After working around the clock from early summer to late September, two IMPs were finally built. The second of the two was shipped to Stanford's Research institutes, Doug Engelbert Lab. On November 21, about mid-day half-dozen students gathered in the University of California, Los Angeles, Boelter Science Lab to witness the connection of two computers. No one remembers the exact words transmitted from the UCLA science lab to Stanford's research lab, but in Barbar Kantrowitz's Birth of the Net Article, Steve Crocker stated "The connection worked and that was all" (57). Now with the first major achievement in connecting computers, more IMPs were built at colleges around California and Utah. The University of California, Santa Barbara and the University of Utah joined the network, one month after the first connection between UCLA and Stanford.

Using the Network Control Protocol (NCP), the growing network renamed ARPAnet was in need of a new protocol, which could allow hosts on different networks communicate together, unlike the NCP where only hosts on the same network could communicate together. Robert Kahn and Vint Cerf teamed up to devise a new protocol, which will enable diverse computer networks with different makes of computers to communicate together. This new protocol was named TCP/IP for Transmission Control Protocol/ Internet Protocol, and by 1975, this protocol allowed the ARPAnet to grow to over forty sites. The ARPAnet, with its college sites split into two separate networks, the ARPAnet for commercial use, and the long awaited government information network named MILnet. In 1982, busy network traffic on the ARPAnet was slowing the flow of information, and with the invention of electronic mail by Ray Tomlinson, it became sluggish and unreliable. The ARPAnet at the time was using backbones of 56 kbps, which is the approximate speed home computers access the Internet.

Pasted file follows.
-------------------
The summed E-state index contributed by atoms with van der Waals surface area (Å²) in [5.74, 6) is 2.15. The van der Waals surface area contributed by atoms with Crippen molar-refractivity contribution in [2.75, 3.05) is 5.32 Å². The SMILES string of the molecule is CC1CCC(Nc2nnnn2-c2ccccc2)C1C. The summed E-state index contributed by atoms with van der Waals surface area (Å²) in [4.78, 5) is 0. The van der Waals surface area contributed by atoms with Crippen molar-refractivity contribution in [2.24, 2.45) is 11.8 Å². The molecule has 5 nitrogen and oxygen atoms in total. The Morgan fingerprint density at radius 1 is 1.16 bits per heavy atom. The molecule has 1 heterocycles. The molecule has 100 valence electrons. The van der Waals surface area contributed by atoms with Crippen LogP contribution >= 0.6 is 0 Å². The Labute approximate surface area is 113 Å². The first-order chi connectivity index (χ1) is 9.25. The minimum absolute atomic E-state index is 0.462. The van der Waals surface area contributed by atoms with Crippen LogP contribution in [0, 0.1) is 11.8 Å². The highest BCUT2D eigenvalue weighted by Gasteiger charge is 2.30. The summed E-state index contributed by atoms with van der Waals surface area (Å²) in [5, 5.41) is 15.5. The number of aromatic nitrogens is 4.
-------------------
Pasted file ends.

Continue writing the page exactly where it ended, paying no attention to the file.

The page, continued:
The backbones, which connected the hosts together, needed to be upgraded, and with the help of AT&T, new backbone lines were fabricated. The new backbones called T1 (1.5 mbps) and T3 (45 mbps) lines moved more data at faster speeds, which allowed the performance of the ARPAnet to increase beyond its beginning. As more and more hosts connected to the growing network, CERN released the WorldWide Web in 1992, recognized as http://. This allowed for the computers connected to the network to browse and view information released to the public on the WorldWide Web, which is now refereed to the Internet.

With companies starting up offering Internet access connections to the net via their host, like America Online, the Internet began to grow rapidly. Thirty years ago the Internet started from scratch and grew to a common household tool. Now today, it is possible to shop online including travel ticketing, and banking. Thanks to Robert Kahn, the Internet is a vast network of information for learning and entertainment uses.